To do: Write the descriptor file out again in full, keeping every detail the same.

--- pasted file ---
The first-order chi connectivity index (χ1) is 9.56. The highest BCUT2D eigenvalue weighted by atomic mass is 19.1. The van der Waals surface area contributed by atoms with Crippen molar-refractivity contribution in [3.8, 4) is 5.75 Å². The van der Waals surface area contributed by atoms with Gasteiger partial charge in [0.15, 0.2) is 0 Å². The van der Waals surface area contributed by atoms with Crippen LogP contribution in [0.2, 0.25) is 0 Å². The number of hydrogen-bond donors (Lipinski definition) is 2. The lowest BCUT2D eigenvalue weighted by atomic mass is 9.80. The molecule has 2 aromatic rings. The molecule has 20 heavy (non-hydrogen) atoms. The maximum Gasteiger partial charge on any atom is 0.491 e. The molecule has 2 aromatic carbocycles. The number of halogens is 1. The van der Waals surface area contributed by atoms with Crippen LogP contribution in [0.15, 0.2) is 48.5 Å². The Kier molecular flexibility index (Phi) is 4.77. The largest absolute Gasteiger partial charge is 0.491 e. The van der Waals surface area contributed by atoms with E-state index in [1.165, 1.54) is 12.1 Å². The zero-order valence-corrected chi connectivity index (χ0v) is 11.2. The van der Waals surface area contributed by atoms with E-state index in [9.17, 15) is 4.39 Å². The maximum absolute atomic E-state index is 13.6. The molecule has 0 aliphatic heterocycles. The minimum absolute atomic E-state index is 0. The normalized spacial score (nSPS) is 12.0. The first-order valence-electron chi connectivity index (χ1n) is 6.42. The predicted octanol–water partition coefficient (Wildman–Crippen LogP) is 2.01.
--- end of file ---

The first-order chi connectivity index (χ1) is 9.56. The highest BCUT2D eigenvalue weighted by atomic mass is 19.1. The van der Waals surface area contributed by atoms with Crippen molar-refractivity contribution in [3.8, 4) is 5.75 Å². The van der Waals surface area contributed by atoms with Gasteiger partial charge in [0.15, 0.2) is 0 Å². The van der Waals surface area contributed by atoms with Crippen LogP contribution in [0.2, 0.25) is 0 Å². The number of hydrogen-bond donors (Lipinski definition) is 2. The lowest BCUT2D eigenvalue weighted by atomic mass is 9.80. The molecule has 2 aromatic rings. The molecule has 20 heavy (non-hydrogen) atoms. The maximum Gasteiger partial charge on any atom is 0.491 e. The molecule has 2 aromatic carbocycles. The number of halogens is 1. The van der Waals surface area contributed by atoms with Crippen LogP contribution in [0.15, 0.2) is 48.5 Å². The Kier molecular flexibility index (Phi) is 4.77. The largest absolute Gasteiger partial charge is 0.491 e. The van der Waals surface area contributed by atoms with E-state index in [1.165, 1.54) is 12.1 Å². The zero-order valence-corrected chi connectivity index (χ0v) is 11.2. The van der Waals surface area contributed by atoms with E-state index in [9.17, 15) is 4.39 Å². The maximum absolute atomic E-state index is 13.6. The molecule has 0 aliphatic heterocycles. The minimum absolute atomic E-state index is 0. The normalized spacial score (nSPS) is 12.0. The first-order valence-electron chi connectivity index (χ1n) is 6.42. The predicted octanol–water partition coefficient (Wildman–Crippen LogP) is 2.01.